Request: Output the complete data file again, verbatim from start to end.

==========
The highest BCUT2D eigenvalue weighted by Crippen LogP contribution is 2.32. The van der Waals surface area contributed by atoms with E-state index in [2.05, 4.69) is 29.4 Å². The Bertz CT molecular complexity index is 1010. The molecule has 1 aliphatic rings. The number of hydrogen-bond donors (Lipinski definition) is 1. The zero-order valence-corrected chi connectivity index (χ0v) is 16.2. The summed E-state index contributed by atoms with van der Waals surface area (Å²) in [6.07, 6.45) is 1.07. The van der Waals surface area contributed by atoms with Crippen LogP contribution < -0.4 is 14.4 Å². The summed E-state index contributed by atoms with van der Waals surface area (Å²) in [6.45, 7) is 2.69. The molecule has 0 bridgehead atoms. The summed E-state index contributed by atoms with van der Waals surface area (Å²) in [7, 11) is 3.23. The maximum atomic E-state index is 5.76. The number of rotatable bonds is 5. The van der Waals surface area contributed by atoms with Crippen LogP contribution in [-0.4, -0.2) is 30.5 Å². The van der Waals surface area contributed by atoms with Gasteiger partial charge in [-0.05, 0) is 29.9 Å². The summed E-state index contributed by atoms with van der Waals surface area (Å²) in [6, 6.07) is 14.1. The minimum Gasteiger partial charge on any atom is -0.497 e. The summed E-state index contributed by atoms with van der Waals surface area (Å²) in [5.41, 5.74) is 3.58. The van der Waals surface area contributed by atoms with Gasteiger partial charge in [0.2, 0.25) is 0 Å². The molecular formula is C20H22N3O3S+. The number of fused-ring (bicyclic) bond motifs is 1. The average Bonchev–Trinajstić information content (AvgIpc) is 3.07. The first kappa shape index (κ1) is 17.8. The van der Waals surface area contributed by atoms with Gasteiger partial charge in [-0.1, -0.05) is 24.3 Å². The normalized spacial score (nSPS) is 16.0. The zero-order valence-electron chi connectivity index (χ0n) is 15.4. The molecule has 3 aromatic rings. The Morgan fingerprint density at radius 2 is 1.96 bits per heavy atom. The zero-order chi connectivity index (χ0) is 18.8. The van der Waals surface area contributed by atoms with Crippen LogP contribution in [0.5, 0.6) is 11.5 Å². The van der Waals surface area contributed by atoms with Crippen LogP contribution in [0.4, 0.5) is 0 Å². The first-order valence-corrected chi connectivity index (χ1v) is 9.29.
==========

The highest BCUT2D eigenvalue weighted by Crippen LogP contribution is 2.32. The van der Waals surface area contributed by atoms with E-state index in [2.05, 4.69) is 29.4 Å². The Bertz CT molecular complexity index is 1010. The molecule has 1 aliphatic rings. The number of hydrogen-bond donors (Lipinski definition) is 1. The zero-order valence-corrected chi connectivity index (χ0v) is 16.2. The summed E-state index contributed by atoms with van der Waals surface area (Å²) in [6.07, 6.45) is 1.07. The van der Waals surface area contributed by atoms with Crippen LogP contribution < -0.4 is 14.4 Å². The summed E-state index contributed by atoms with van der Waals surface area (Å²) in [6.45, 7) is 2.69. The molecule has 0 bridgehead atoms. The summed E-state index contributed by atoms with van der Waals surface area (Å²) in [7, 11) is 3.23. The maximum atomic E-state index is 5.76. The number of rotatable bonds is 5. The van der Waals surface area contributed by atoms with Crippen LogP contribution in [-0.4, -0.2) is 30.5 Å². The van der Waals surface area contributed by atoms with Gasteiger partial charge in [-0.05, 0) is 29.9 Å². The summed E-state index contributed by atoms with van der Waals surface area (Å²) in [6, 6.07) is 14.1. The minimum Gasteiger partial charge on any atom is -0.497 e. The summed E-state index contributed by atoms with van der Waals surface area (Å²) in [5.41, 5.74) is 3.58. The van der Waals surface area contributed by atoms with Gasteiger partial charge in [0.2, 0.25) is 0 Å². The molecular formula is C20H22N3O3S+. The number of fused-ring (bicyclic) bond motifs is 1. The average Bonchev–Trinajstić information content (AvgIpc) is 3.07. The first kappa shape index (κ1) is 17.8. The van der Waals surface area contributed by atoms with Gasteiger partial charge in [-0.1, -0.05) is 24.3 Å². The normalized spacial score (nSPS) is 16.0. The zero-order valence-electron chi connectivity index (χ0n) is 15.4. The molecule has 3 aromatic rings. The Morgan fingerprint density at radius 2 is 1.96 bits per heavy atom. The zero-order chi connectivity index (χ0) is 18.8. The van der Waals surface area contributed by atoms with Crippen LogP contribution in [0.5, 0.6) is 11.5 Å². The van der Waals surface area contributed by atoms with Crippen LogP contribution in [0.4, 0.5) is 0 Å². The first-order valence-corrected chi connectivity index (χ1v) is 9.29.